About the Project
In January 2012, CBERN prepared and presented its report on identifying knowledge needs for mining development to the Naskapi Steering Committee and the Naskapi community.
The first step in the plan has now been completed. This report to the Naskapi community describes what the research team found. The second part of the plan is to improve access to information that will help the community address its concerns and realize its hopes for building a better and stronger future.
Download the Report: English | Naskapi
For First Nations
, there is a need for access to resources that will facilitate dialogue and networking across the north and encourage the sharing of knowledge and experiences on elements of socially responsible economic development, for example, Impact and Benefit Agreements, contract negotiations, acts and regulations, and environmental and social issues.
, understanding how Aboriginal traditional knowledge and culture influence economic decisions and agreements is a critical and often daunting process; this is true of both large and small companies. Yet as experience has demonstrated again and again, misunderstanding and failure to acquire that understanding can prove very costly and result in delays and failure. Thus, for business, there is also a need for access to knowledge resources and tools that will provide a reliable guide to building ethically grounded relationships with those who will be impacted by their activities in the north, from initial contact through project implementation.
With the goals of meeting these needs, our Public Outreach project has three elements.
- Facilitate access to the growing body of knowledge setting out standards and benchmarks for ethically responsible mining. To accomplish this goal, we plan to use advanced electronic learning tools, building on and developing CBERN’s current website.
- Identify networks and organizations in the north that have developed or are developing websites with sustainable development and ethical investment themes and a knowledge mobilization and knowledge transfer function. Our goal here is to ensure that we avoid duplication and build on what has already been achieved. This task is particularly important in as much as research to date suggests that efforts to improve communication tools of the sort we envisage are currently rather fragmented and uncoordinated.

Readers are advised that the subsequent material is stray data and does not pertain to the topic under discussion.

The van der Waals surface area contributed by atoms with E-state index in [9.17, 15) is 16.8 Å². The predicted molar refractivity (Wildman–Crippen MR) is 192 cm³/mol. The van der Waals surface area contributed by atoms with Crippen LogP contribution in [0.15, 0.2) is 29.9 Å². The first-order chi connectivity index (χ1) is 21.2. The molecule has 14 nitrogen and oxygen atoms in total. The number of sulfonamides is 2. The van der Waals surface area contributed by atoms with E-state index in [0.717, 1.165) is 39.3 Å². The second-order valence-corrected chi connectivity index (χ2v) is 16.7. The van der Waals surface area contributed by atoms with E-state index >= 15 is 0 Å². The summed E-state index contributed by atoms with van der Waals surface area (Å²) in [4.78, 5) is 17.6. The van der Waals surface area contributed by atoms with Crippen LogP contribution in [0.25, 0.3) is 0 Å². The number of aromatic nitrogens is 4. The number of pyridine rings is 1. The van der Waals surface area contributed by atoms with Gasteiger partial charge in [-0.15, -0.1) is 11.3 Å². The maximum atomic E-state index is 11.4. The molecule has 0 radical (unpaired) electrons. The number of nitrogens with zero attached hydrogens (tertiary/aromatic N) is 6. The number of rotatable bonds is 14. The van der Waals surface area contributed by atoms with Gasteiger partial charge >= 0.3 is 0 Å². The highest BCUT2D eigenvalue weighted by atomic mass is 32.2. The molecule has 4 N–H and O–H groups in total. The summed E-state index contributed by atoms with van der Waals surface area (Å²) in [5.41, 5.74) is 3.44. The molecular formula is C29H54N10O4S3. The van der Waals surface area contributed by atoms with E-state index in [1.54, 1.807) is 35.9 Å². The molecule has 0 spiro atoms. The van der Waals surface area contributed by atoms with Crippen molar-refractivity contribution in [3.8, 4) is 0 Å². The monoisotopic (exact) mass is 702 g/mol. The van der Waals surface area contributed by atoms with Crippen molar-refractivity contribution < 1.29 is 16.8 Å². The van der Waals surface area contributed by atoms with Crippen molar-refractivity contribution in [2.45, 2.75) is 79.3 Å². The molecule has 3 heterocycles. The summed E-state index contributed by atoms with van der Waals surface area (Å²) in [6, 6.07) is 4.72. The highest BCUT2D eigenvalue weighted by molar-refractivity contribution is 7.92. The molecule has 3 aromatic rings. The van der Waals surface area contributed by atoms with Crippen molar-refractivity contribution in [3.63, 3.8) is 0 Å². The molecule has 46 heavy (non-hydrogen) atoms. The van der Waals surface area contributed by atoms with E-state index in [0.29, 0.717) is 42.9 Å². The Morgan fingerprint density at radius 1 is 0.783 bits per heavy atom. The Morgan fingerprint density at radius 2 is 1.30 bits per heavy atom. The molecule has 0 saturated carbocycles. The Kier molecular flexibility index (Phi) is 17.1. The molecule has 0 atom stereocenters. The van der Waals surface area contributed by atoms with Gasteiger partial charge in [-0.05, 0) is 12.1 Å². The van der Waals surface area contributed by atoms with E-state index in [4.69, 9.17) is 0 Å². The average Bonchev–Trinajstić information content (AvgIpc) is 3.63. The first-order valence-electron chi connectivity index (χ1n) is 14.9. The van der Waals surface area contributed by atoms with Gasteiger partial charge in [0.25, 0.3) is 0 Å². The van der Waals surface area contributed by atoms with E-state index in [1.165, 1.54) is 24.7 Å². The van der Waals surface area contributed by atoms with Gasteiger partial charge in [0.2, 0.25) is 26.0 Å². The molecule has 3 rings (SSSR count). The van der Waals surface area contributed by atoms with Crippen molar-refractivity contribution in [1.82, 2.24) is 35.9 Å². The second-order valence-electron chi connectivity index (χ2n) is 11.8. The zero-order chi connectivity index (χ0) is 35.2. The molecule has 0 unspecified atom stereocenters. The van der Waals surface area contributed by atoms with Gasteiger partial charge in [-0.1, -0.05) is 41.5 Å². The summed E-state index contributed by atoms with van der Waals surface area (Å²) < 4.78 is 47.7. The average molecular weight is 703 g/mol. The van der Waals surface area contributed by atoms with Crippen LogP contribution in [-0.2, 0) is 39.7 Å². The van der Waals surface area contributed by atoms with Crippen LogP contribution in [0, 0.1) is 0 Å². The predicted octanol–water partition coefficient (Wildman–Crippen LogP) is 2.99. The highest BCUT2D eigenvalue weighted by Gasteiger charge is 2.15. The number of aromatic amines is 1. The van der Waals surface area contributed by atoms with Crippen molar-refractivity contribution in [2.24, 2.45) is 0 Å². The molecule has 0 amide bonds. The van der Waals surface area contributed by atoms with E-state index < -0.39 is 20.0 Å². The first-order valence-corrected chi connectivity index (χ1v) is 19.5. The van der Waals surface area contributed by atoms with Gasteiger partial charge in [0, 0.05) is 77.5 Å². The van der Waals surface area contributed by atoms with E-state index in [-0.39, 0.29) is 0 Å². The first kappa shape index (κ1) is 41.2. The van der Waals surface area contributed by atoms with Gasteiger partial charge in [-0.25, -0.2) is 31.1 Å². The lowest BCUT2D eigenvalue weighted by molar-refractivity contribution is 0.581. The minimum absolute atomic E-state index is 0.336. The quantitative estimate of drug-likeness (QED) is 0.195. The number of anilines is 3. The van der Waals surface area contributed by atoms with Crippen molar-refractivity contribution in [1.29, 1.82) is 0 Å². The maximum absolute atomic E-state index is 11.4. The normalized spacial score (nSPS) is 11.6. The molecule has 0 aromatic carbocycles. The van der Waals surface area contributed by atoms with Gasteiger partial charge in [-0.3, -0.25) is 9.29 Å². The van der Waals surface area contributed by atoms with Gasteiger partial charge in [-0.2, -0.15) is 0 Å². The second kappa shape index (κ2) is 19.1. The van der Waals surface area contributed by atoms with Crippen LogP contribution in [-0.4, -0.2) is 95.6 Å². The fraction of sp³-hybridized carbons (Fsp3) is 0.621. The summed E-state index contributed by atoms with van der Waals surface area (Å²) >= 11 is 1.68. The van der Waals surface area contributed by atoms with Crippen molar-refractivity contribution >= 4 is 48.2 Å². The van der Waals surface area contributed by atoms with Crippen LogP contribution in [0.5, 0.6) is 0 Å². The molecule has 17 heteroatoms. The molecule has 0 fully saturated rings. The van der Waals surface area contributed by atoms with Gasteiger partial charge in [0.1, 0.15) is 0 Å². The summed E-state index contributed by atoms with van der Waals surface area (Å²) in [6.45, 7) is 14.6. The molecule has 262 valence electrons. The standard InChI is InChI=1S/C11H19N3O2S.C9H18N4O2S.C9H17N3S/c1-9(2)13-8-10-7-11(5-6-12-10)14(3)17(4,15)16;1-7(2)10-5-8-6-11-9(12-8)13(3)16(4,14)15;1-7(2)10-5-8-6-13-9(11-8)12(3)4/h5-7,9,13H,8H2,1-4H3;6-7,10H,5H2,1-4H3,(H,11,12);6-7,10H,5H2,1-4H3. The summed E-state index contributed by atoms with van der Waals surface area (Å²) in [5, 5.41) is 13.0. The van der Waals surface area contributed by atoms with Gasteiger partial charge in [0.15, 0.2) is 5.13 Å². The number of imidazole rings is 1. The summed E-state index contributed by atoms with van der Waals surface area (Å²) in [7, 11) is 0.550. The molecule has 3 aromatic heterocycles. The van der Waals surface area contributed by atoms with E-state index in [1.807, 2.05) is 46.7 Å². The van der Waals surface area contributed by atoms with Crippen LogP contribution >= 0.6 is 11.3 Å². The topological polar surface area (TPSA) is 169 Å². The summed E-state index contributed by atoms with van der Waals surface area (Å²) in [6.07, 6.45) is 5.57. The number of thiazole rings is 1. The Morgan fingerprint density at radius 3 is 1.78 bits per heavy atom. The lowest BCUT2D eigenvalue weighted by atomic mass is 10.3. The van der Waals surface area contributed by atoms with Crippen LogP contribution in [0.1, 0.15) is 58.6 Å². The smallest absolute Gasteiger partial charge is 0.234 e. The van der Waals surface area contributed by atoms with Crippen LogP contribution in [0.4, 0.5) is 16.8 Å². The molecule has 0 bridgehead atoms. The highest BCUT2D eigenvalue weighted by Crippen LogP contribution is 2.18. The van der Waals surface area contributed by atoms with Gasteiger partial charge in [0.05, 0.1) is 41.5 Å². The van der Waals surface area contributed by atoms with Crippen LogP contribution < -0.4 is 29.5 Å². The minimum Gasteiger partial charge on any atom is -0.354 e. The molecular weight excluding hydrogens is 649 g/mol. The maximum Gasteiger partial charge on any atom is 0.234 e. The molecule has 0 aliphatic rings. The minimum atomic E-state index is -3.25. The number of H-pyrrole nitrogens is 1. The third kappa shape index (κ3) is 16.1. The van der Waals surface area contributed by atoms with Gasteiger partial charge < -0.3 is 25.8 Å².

- Engage in an on–going process designed to evaluate the effectiveness of electronic learning tools for engaging northern communities, groups and First Nations. This task is crucially important because, no matter how sophisticated, electronic communication tools are of no value unless they are actually used and valued by those for whom they are intended to provide benefits.
- Enable the establishment of community well-being self-evaluation in order to track outcomes over time by: i) Developing an inventory of community well-being indicators through interviews, focus groups, (language) interpretation and validation; ii) Developing an initial baseline assessment of community well-being based on the indicators; and iii) Develop a protocol to enable on-going community well-being assessment
The project will be guided by: Wesley Cragg who is Project Director for the Canadian Business Ethics Research Network and whose field of expertise is business ethics; and Ben Bradshaw, Associate Professor of Geography at the University of Guelph whose field of research is responsible mining in the Canadian north, and especially the use and efficacy of Impact and Benefit Agreements. Both applicants have worked extensively with First Nations on economic development issues.
The applicants will be guided by: an interdisciplinary team of academics with distinguished records of research in areas related to the project’s theme; two First Nations, the Naskapi and the Missanabie Cree and their Chiefs, Philip Einish, and Glenn Nolan; and a experienced and distinguished group of leaders drawn from business, government, and the voluntary sectors.